Why it matters

Where working rotating shifts is an essential job function, the plaintiff cannot move forward on his Americans with Disabilities (ADA) action for the failure to accommodate his request for a fixed schedule, the U.S. Court of Appeals for the First Circuit recently determined. While making a bank deposit on behalf of his employer, Burger King, Victor Sepulveda-Vargas was attacked at gunpoint, resulting in post-traumatic stress disorder. He then requested a fixed work schedule at a Burger King located in a safer neighborhood. The employer initially granted the request but later told Sepulveda-Vargas he would need to resume working rotating shifts, as all assistant managers at the franchises are required to do. Sepulveda-Vargas sued, alleging that the employer failed to accommodate him with a fixed work schedule in violation of the ADA. Affirming summary judgment in favor of the employer, the First Circuit called the case “a lesson straight out of the school of hard knocks. No matter how sympathetic the plaintiff or how harrowing his plights, the law is the law and sometimes it’s just not on his side.” Sepulveda-Vargas was unable to perform the essential job functions required of assistant managers because he could not work a rotating schedule, the court said, ending his ADA action.

Detailed discussion

An assistant manager for Caribbean Restaurants, LLC, the operator of the Burger King franchise throughout Puerto Rico, Victor Sepulveda-Vargas went to make a bank deposit on behalf of his employer. He was attacked at gunpoint, hit over the head and had his car stolen. As a result, he suffered from post-traumatic stress disorder and major depression disorder.

Sepulveda-Vargas requested a fixed work schedule at a Burger King located in a safer neighborhood. The employer initially acquiesced but later told him he would need to resume working rotating shifts (one from 6:00 a.m. to 4:00 p.m., another from 10:00 a.m. to 8:00 p.m. and the last from 8:00 p.m. to 6:00 a.m.), as all assistant managers are required to do.

Instead, Sepulveda-Vargas resigned and sued, alleging that the employer failed to reasonably accommodate him with a fixed work schedule in violation of the Americans with Disabilities Act (ADA) and that employees of Caribbean engaged in a series of retaliatory actions against him as a result of his request for the accommodation.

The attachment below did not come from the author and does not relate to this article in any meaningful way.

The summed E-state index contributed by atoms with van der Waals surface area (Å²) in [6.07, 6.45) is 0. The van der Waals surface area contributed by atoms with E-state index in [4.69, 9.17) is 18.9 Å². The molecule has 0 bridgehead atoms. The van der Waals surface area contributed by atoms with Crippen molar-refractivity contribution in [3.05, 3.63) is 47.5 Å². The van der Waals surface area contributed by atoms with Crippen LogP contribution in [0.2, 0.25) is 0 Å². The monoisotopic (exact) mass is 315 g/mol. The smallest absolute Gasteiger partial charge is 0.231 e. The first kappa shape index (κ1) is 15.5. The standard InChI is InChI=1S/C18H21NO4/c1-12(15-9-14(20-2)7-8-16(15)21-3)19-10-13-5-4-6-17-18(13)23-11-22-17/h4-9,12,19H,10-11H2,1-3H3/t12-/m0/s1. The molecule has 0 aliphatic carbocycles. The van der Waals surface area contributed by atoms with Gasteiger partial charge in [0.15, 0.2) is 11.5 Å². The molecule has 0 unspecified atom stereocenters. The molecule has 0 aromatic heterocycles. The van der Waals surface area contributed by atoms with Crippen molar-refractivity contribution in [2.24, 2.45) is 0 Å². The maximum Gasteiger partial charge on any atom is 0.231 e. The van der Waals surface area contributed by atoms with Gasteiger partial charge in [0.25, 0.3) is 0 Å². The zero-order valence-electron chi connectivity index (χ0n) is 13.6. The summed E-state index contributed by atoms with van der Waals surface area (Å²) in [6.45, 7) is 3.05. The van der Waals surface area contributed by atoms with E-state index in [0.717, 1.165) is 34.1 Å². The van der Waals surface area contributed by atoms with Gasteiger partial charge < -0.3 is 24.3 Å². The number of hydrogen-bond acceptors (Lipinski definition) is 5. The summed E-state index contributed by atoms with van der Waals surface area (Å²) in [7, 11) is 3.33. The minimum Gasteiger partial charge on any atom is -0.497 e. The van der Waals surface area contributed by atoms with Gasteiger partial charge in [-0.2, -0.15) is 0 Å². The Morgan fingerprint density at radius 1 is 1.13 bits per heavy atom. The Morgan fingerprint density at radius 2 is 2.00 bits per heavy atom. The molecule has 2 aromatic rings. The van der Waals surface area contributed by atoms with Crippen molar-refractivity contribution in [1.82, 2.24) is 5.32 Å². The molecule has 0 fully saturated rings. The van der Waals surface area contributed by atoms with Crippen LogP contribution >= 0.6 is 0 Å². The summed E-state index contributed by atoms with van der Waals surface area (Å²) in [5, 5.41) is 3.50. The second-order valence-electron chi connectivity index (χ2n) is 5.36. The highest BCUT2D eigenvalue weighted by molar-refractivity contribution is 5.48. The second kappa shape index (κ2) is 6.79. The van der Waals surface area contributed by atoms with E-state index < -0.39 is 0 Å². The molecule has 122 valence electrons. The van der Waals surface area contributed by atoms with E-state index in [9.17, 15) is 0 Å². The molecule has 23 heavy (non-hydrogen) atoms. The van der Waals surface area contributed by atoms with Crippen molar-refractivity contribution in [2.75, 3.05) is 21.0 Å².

A district court granted summary judgment in favor of the employer, and the U.S. Court of Appeals for the First Circuit affirmed, finding that Sepulveda-Vargas was not qualified to perform the essential job functions required of Caribbean assistant managers because he could not work rotating shifts.

The employer explained that the ability to work rotating shifts was necessary for the equal distribution of work among the managerial staff, a point Sepulveda-Vargas conceded in his deposition.

“[A]ccommodating Sepulveda-Vargas permanently would have had the adverse impact of inconveniencing all other assistant managers who would have to work unattractive shifts in response to Sepulveda-Vargas’s fixed schedule,” the court wrote. “We have previously explained that such ‘idiosyncratic characteristics as scheduling flexibility’ should be considered when determining the essentiality of a job function.”

In addition, a newspaper advertisement for the job listed the need to work rotating shifts as a requirement, and the job application the plaintiff filled out and signed when he was hired made clear that all Caribbean managerial employees had to be able to work different shifts in different restaurants, the court noted.

Although the employer initially granted Sepulveda-Vargas the accommodation on a temporary basis, that fact did not mean that rotating shifts was a nonessential function, the court added, as to find otherwise would unacceptably punish employers for doing more than the ADA requires, and might discourage such an undertaking on the part of employers.

Turning to the retaliation claim, the court disagreed with Sepulveda-Vargas that the actions listed were materially adverse. For example, allegedly being accused by his direct supervisor of taking four pills of unnecessary medication, which made him feel embarrassed, was insufficient to sustain an adverse employment action, the court said, while being called a “cry baby” on multiple occasions—even assuming the comments were related to a protected activity—fell into the category of “simple teasing, offhand comments, and isolated incidents.”

To the extent Sepulveda-Vargas argued that the actions should be considered materially adverse when looked at together rather than individually, the court concluded otherwise, finding that the incidents amounted to nothing more than “petty insults and minor annoyances.”

To read the opinion in Sepulveda-Vargas v. Caribbean Restaurants, LLC, click here.